Awareness of stigma among persons with schizophrenia: marking the contexts of lived experience

Janis Hunter Jenkins, Elizabeth A Carpenter-Song
Journal of Nervous and Mental Disease 2009, 197 (7): 520-9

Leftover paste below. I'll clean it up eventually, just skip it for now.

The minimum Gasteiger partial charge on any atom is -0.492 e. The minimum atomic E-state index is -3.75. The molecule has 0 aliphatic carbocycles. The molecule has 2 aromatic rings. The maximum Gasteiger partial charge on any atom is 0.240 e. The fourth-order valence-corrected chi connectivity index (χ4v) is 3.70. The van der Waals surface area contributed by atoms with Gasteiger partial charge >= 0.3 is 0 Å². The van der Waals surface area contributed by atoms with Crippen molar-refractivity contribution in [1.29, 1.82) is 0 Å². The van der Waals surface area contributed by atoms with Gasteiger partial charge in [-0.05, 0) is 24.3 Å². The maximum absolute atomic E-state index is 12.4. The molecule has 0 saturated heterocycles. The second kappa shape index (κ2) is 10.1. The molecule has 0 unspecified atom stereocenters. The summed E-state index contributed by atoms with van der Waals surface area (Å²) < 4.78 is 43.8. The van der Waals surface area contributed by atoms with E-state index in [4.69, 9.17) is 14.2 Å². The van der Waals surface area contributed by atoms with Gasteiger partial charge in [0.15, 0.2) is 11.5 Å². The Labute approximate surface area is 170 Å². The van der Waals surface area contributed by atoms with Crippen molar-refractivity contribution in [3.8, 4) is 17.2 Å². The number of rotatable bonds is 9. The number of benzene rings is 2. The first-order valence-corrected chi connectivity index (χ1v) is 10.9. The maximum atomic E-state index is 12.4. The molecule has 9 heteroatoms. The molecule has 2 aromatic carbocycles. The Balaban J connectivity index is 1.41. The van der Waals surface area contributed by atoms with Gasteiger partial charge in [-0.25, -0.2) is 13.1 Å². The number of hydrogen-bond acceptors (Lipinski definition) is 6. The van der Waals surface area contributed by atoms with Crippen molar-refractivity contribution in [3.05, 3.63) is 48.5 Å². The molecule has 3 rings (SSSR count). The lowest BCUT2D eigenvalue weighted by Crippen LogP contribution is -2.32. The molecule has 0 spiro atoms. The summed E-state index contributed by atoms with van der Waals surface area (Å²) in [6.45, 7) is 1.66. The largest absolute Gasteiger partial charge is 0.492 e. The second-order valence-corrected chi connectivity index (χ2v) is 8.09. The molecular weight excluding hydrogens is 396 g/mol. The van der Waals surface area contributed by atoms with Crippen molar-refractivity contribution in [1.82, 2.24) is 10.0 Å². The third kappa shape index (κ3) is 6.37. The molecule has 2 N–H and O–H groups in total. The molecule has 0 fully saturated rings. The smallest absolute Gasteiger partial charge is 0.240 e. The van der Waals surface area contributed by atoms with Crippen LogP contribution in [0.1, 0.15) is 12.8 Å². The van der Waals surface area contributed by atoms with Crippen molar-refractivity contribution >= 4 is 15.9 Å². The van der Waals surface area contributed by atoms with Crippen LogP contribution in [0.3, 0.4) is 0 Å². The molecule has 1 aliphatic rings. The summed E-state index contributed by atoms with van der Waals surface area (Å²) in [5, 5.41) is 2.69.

This article investigates the subjective experience of stigma attached to schizophrenia-related disorders. We examine data from anthropological interviews from a community sample of 90 out-patients residing in a metropolitan area of the United States. Patients were under treatment with atypical antipsychotic medication, and their symptoms were for the most part relatively well controlled. Overall, 96% of participants reported an awareness of stigma that permeated their daily life. Based on an understanding of stigma as a product of interpersonal, reciprocal social processes, we identify 6 types of social relations and 5 identity domains in which social stigma is routinely encountered by participants. We describe the experience of stigma in each of these 11 subcategories, and suggest that taken together they constitute a framework of social and personal factors involved in the struggle to recover from psychotic illness. Among types of social relations, anonymous social interactions most commonly generated an awareness of stigma. Among identity domains, being a person who regularly takes medication was most commonly associated with an awareness of stigma. The finding that multiple forms of stigma are encountered irrespective of substantial symptomatic, functional, and subjectively perceived improvement creates a complex situation of stigma despite recovery.

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